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Page Contents: How to identify a bad psychotherapist.                    


Recently I started seeing a psychotherapist and during our last session (5th?), I felt things got a little ugly. I got the sense that I was being attacked, having my words twisted, having my current state indirectly belittled (I’m not proud of it, and I don’t need to be told how harmful it is), being repeatedly told that my emotions and beliefs about myself are false, being told to what amounts to lying to myself, being cut off while I’m trying to express myself, suggesting I get medication when she previously told me she didn’t think it’s necessary and said I didn’t need to if I didn’t want to (I’m very anti-meds and she didn’t even suggest trying alternative therapies first), and generally being treated like I’m stupid, like I don’t know I’d be unhappy if the status quo continues. I could tell she was getting frustrated with me, and I don’t blame her for it given how I’ve been very unresponsive to some of her suggestions (which mostly consisted of telling me repeatedly to give power to my positive aspects). And yet...

When she said, “Look at how beautiful and sunny the weather is outside. Inside here (the therapist’s office) it’s all dark,” I felt really unwelcome in her office. I mean I know I’m not Mr. Sunshine, but the comment felt really out of line, unnecessary, and unhelpful.

This is very different from my previous therapeutic experience, which was overwhelmingly positive. Yet I also recognize that when when I was with my previous therapist, I was more receptive, open, and upbeat given I had some wonderful people in my life.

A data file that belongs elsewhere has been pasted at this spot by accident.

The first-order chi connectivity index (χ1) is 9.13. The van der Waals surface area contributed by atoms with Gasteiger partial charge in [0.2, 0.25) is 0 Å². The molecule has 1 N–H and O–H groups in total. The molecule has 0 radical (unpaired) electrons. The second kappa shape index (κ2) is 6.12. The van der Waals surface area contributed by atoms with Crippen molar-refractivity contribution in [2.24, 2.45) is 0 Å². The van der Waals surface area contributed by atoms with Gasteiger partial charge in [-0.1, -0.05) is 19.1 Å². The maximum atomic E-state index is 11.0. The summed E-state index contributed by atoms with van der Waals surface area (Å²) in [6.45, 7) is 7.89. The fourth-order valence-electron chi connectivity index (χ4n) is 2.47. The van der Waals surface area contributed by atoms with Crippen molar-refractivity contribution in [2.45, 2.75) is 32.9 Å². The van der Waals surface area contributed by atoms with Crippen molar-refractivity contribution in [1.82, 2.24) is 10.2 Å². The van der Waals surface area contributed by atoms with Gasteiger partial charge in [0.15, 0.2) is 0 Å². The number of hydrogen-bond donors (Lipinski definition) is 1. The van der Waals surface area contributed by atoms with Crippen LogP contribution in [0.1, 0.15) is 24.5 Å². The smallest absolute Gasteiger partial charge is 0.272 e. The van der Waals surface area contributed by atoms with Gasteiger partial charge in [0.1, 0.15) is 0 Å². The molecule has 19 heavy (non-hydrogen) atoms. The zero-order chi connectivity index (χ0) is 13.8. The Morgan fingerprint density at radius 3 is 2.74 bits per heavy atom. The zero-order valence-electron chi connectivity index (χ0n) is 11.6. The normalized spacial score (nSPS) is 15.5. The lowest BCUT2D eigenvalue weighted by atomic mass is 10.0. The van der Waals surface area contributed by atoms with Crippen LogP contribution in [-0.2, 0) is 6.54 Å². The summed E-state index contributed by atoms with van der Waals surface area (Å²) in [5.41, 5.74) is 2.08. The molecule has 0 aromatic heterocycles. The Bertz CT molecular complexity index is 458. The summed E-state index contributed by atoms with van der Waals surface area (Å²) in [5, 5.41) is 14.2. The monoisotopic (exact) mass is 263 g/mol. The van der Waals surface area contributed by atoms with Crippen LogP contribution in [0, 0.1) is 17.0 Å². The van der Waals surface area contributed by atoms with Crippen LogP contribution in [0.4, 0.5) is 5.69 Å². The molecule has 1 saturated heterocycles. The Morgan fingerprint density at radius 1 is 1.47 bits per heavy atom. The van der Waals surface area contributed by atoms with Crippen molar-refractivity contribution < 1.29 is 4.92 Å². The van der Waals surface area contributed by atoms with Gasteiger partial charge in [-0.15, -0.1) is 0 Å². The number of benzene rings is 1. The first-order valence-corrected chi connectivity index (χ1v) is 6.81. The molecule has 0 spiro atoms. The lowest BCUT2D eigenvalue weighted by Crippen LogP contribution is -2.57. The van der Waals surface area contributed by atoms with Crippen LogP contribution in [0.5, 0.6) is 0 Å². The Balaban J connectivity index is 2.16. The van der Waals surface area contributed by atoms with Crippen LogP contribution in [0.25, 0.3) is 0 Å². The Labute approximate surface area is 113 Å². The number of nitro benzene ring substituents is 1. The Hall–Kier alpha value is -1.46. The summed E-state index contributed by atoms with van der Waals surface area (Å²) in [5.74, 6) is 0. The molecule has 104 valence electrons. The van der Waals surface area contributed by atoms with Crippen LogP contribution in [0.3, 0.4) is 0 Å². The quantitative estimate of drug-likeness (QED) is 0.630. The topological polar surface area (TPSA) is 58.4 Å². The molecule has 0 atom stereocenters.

Is this all in my head? A problem with my therapist? Me? Both of us? Are the things I’m feeling and thinking a warning sign of sorts or should I give this one more shot? To be honest, after the last session I’m not sure I can trust her enough or anymore to confront her. . . .

Actually, you are lying to yourself. In fact, we all lie to ourselves because so much of our perceptions and motivations are outside of our conscious awareness. The task of competent psychotherapy is to help you get close to your unconscious so that you can understand when and why the lying occurs, and, consequently, to live more honestly than a person who has not been in psychotherapy.

Nevertheless, simply being told that you lie to yourself does nothing to help you; instead, it only makes you defensive and leaves you feeling like you have been attacked.

I’m reminded here of a poignant old story; I can remember only the core idea, so I will just make up the other details.

In the days before psychotherapy was practiced, a man went to his physician and complained of feeling depressed. The doctor, not really knowing what to do, said, “Look here. The circus is in town. Go see the clown Zambini, and he will make you laugh so much you will forget all your problems!” The man hung his head and replied, “But doctor, I am Zambini.”

So what good is a remedy if it cannot help itself?

Therefore, you can’t be cured just because someone tells you to be cured. Nor can you stop lying just by telling yourself to tell the truth, because telling yourself that you will tell the truth is in itself a lie.

In competent psychotherapy, by paying attention to how your unconscious is revealed in the things you say and do, you discover the reason for your lies. But to do this, it is important that everything be conducted in a positive, respectful manner. It is important that both you and your psychotherapist examine your thoughts, emotions, and behavior with compassionate curiosity. Then, once you can speak about your unconscious, you can learn from it.

So how can you identify incompetent psychotherapists? They’re the ones who try to tell you what to do, and, because you haven’t yet acquired the true motivation to do it, you’re left feeling stupid. “Bad” psychotherapists leave you feeling stupid because they are unwilling or unable to take the effort to teach you how to speak about your unconscious.


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Raymond Lloyd Richmond, Ph.D.
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A Guide to Psychology and its Practice



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